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Extending Chris Davis and Matt Wieters having Down Seasons

Why now represents the best time for the O's to extend Chris Davis and Matt Wieters?

Bob Stanton-USA TODAY Sports

Continuing with the theme of extension begun by Ryan earlier this week, the Orioles have two other interesting extension candidates who will become free agents after the 2015 season. Before this season, an extension with either player is likely to command at least 100 million of commitment. This is not the case anymore. Both have suffered lost seasons, one due to significantly worse performance and one due to a season-ending Tommy John surgery. Of course, I am talking about Chris Davis and Matt Wieters. While we should understandably lament their lack of impact on the O's current playoff hopes, their down season and injury provide a window for the O's to extend them at a discount.

For very obvious reasons, few players have signed extensions amid or after a down season or a significant injury. Players are unwilling to sign extensions when their perceived values are at the lowest. Teams, subject to recency bias, would not extend players whose current production suggests players unworthy of future investment.  In fact, I cannot find a single player who was extended after losing more than half a season due to injury since 2008 according to MLBTradeRumors' extension tracker. And the only players extended after or in the midst of a season with a wRC+ lower than 100 were catchers, shortstops, Chris Young and Jose Altuve. Chris Young was a top prospect and a centerfielder. Altuve was extended for four years at 12.5 million with two options in July 2013. Already, this seems like a great bargain as Altuve has followed his 85 wRC+ in 2013 with a 129 wRC+ so far in 2014. Neither Davis nor Wieters is going to be extended for 12.5 million, but a similar discount is certainly possible.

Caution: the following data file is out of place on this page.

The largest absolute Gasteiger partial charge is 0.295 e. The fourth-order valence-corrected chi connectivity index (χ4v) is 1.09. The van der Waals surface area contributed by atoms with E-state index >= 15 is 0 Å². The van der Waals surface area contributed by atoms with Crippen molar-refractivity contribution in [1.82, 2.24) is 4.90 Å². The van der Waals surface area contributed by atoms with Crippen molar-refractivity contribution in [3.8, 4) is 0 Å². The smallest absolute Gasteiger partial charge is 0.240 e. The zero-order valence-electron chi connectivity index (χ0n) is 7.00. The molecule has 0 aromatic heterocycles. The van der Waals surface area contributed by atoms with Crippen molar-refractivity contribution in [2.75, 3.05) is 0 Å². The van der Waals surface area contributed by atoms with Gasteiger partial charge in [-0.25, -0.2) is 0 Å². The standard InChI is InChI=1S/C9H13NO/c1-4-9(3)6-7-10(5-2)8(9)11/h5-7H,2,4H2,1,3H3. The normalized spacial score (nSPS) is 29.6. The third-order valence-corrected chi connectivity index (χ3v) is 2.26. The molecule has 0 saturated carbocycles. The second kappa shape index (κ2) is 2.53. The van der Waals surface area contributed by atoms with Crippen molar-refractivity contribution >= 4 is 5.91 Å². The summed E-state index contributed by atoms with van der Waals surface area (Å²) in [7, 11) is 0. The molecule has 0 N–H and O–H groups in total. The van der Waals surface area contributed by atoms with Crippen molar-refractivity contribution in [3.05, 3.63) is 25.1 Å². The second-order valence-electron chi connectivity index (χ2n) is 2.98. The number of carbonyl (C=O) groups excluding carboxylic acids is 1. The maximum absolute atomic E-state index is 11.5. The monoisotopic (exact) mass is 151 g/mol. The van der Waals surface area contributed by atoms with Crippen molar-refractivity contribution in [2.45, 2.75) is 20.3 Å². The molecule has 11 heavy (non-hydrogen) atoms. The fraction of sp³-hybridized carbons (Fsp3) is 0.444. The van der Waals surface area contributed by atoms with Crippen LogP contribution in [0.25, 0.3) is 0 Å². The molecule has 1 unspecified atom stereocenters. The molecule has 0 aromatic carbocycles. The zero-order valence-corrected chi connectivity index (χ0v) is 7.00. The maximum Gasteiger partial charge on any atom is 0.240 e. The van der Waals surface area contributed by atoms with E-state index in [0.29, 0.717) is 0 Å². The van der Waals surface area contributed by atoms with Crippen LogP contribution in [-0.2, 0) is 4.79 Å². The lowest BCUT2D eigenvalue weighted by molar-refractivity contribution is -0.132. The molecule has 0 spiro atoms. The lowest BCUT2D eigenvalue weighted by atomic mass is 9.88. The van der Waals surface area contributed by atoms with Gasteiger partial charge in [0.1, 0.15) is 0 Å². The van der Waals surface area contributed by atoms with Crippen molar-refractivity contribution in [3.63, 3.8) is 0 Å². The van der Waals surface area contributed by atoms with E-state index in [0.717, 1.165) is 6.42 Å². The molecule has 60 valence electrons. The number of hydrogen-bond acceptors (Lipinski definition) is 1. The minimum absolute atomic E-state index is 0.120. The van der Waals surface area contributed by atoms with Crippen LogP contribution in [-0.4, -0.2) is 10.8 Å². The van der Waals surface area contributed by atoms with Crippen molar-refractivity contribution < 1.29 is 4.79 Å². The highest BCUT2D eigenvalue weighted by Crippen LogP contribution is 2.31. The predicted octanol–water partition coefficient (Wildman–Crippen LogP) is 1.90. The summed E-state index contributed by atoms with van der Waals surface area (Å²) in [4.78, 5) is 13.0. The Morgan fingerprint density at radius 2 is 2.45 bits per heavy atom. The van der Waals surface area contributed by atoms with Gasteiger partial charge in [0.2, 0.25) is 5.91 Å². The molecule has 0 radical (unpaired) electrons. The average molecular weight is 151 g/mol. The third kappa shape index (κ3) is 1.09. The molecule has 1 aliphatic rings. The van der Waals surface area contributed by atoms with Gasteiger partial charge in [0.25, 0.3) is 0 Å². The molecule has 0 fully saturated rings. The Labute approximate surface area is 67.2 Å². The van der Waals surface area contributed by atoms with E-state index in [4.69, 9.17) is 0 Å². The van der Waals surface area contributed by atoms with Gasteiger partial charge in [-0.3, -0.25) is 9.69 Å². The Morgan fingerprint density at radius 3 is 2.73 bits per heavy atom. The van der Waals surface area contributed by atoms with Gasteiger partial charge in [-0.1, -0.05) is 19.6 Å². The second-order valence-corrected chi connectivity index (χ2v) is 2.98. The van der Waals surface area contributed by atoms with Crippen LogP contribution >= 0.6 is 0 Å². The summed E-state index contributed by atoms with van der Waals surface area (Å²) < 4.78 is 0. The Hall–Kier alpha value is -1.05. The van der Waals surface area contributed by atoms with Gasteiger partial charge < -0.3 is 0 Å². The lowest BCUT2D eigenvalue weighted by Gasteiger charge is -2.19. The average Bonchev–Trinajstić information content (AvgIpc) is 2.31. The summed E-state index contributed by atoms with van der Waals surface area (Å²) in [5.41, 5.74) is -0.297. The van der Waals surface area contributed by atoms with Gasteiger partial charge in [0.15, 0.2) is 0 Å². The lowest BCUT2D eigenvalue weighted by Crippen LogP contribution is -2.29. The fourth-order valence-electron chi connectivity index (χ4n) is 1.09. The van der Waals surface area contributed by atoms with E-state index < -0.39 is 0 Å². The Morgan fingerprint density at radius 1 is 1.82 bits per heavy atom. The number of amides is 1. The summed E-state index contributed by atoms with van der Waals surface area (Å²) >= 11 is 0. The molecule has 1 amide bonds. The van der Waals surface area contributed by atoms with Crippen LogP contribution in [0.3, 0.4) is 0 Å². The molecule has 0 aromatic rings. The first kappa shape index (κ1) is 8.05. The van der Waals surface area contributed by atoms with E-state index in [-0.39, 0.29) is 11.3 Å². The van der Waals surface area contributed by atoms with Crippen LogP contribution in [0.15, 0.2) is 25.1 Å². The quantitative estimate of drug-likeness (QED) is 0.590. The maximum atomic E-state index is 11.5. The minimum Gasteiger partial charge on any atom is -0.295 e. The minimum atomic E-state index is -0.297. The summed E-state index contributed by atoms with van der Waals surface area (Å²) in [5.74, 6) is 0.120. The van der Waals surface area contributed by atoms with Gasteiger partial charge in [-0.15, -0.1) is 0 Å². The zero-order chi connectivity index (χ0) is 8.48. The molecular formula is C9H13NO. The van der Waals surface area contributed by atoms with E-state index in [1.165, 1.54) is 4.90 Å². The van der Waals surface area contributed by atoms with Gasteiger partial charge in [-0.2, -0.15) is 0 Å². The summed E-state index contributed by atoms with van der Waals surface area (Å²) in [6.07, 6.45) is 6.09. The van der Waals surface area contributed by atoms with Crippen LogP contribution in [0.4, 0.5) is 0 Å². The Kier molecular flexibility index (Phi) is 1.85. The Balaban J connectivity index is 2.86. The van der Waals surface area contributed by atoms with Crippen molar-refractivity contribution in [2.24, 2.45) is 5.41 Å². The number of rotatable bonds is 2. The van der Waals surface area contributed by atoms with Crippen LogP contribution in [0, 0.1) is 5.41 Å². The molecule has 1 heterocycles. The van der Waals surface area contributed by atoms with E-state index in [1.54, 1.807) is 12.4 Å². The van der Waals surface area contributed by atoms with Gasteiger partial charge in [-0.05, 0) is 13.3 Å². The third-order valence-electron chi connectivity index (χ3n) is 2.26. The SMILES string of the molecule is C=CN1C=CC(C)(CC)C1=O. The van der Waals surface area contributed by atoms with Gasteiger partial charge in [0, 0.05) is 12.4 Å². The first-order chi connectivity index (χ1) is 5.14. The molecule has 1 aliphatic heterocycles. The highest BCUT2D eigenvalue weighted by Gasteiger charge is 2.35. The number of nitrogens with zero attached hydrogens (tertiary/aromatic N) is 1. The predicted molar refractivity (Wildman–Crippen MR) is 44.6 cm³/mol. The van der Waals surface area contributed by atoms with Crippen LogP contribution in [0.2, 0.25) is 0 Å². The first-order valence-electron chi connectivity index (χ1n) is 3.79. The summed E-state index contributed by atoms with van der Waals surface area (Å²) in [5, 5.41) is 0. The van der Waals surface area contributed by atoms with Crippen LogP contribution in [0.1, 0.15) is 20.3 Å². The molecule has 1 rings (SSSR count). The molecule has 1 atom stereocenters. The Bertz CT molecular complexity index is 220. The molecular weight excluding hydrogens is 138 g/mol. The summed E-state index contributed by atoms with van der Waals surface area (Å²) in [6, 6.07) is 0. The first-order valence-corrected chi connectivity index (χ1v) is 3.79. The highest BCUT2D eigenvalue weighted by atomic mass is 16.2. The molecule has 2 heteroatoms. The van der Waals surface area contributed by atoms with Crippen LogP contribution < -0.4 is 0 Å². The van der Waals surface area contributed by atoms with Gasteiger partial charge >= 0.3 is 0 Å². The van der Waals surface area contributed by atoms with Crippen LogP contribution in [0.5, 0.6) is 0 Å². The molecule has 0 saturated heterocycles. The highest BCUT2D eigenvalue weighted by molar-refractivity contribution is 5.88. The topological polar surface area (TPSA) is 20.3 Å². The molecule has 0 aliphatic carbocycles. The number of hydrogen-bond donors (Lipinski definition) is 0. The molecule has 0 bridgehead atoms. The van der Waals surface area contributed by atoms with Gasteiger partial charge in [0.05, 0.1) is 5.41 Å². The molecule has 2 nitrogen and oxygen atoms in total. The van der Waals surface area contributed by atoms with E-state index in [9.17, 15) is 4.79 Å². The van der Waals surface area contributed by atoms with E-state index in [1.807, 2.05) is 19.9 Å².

Both Davis and Wieters are represented by Scott Boras, famous for not signing extensions before reaching free agency. This is not always the case, as Boras signed an extension for Jered Weaver with the Angels in 2011 and Elvis Andrus with the Rangers in 2013. Davis and Wieters are entering their final year of arbitration after this season. Both are unlikely to receive a significant raise over their salaries this year. Wieters is in line for about $8 million next season and Davis about $12 million. Where would you draw the line on the number of years and AAV for Wieters and Davis?